The rules are simple: Players have 24 hours to either to pour a bucket of ice cold water over their head on camera or contribute money to the charity of their choice. After they’ve made their decision, they appoint three more people to do the same.
The “ice bucket challenge” has taken social media by storm and shed light on Amyotrophic lateral sclerosis (ALS), a genetic disorder also known as Lou Gehrig’s disease. Martha Stewart, Lance Bass, Matt Lauer and other notable stars have taken part in the challenge in the weeks since Pete Frates, a former Boston College baseball captain who developed ALS two years ago, kicked off the games via social media.
ALS causes muscle spasms, decrease in muscle mass, difficulty in speaking, swallowing, and breathing, and eventually paralysis. Most people who suffer from ALS — more than 12,000 people of various racial and ethnic backgrounds in the United States — usually succumb to respiratory problems within three to five years of showing symptoms.
“Who knew all it would take was a bag of ice and a bucket?” said John Frates, father of Pete Frates, moments before 200 people simultaneously poured nine-quart buckets of ice water over their heads at Boston’s Copley Square last week. “This is a little bit of discomfort for a second, but it’s a lifetime of challenges for people with ALS.”
The ice bucket challenge counts among a host of cause marketing tools that nonprofit organizations and corporations have used to rally support around important causes. Well-known examples include breast cancer awareness campaigns, in which corporations change the color of their products to pink and donate portions of sales to breast cancer research, and campaigns encouraging supporters to shave their head bald as a show of solidarity with cancer patients undergoing chemotherapy. Some nonprofit organizations have also hosted sleep outs, events during which participants sleep outside for certain periods of time as part of an effort to raise awareness about homelessness.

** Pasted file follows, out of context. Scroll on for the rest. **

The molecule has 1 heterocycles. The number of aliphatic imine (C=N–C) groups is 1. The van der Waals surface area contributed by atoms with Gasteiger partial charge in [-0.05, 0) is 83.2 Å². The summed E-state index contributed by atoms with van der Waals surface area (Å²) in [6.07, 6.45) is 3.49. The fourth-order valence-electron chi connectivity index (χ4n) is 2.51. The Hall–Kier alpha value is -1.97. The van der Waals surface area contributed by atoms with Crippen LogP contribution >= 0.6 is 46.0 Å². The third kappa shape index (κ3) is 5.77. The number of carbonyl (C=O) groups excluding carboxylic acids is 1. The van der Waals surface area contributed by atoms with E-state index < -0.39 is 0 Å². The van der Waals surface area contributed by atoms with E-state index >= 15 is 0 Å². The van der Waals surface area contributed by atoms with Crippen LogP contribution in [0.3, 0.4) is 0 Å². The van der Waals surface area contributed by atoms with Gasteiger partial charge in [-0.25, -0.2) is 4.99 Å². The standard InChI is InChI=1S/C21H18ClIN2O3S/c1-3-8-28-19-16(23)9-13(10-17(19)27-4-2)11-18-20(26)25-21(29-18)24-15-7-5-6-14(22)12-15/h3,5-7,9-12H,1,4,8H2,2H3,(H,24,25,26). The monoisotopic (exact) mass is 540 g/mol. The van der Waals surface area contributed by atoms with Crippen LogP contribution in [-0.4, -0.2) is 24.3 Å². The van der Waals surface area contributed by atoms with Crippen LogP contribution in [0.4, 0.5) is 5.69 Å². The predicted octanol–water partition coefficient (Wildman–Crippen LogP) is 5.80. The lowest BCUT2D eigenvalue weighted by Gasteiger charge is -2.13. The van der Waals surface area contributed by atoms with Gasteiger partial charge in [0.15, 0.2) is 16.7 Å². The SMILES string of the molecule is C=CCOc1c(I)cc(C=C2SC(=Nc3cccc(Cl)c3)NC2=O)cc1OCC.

While charities collected more than $358 million in donations last year through cause marketing, many people have questioned whether the campaigns actually strengthen efforts to cure deadly ailments. The ice bucket campaign’s detractors contend that it falls short in educating the public about the severity of ALS, a genetic disorder that attracts relatively less philanthropic giving than other ailments. In his Wall Street Journal opinion piece last week, Brian M. Carney warned readers against patting themselves on the back for imitating the suffering of those really inflicted with the deadly illness.
“Sure, the ice-bucket brigade has raised ‘awareness’ about ALS, and no doubt money as well. But there must be a better way to accomplish the same thing without encouraging people to do a little pretend suffering — whether that means pouring a bucket of cold water over your head, or running a 10K race or taking on some other physical inconvenience — when it’s the people being helped who know all too well what real suffering is,” Carney wrote.
Breast cancer philanthropy efforts have faced similar scrutiny in recent years, due to what detractors consider the rebranding of corporate products that have been found to contain cancer-causing ingredients. Last year, Breast Cancer Action, a national grassroots breast cancer awareness organization, launched a campaign to stop what it calls “pinkwashing.” In her statement on Breast Cancer Action’s website, Executive Director Kuruna Jaggar appealed to environmentalists and health activists to rally against producers of Swiffer products and Cover Girl cosmetics — products that contain cancer-causing chemicals — for their attempts to profit from breast cancer awareness campaigns and cover up their part in perpetuating the prevalence of the ailment.
“[A]t Breast Cancer Action, we call October ‘Breast Cancer Industry Month,’ the month when corporations make money professing how much they care about breast cancer by selling pink ribbon products… this year, companies are at it again, making money hand over fist by selling products in the name of breast cancer — some of which contain the very chemicals that increase a woman’s risk of the disease,” said Jaggar on Breast Cancer Action’s webpage.
While it’s unclear whether the ice-bucket challenge has impacted ALS philanthropy as a whole, some nonprofits have benefited from the recent exposure. The ALS Association reported $168,000 in donations last week, and representatives of the ALS Development Institute said that online donations have increased ten-fold since Frates started the game weeks ago.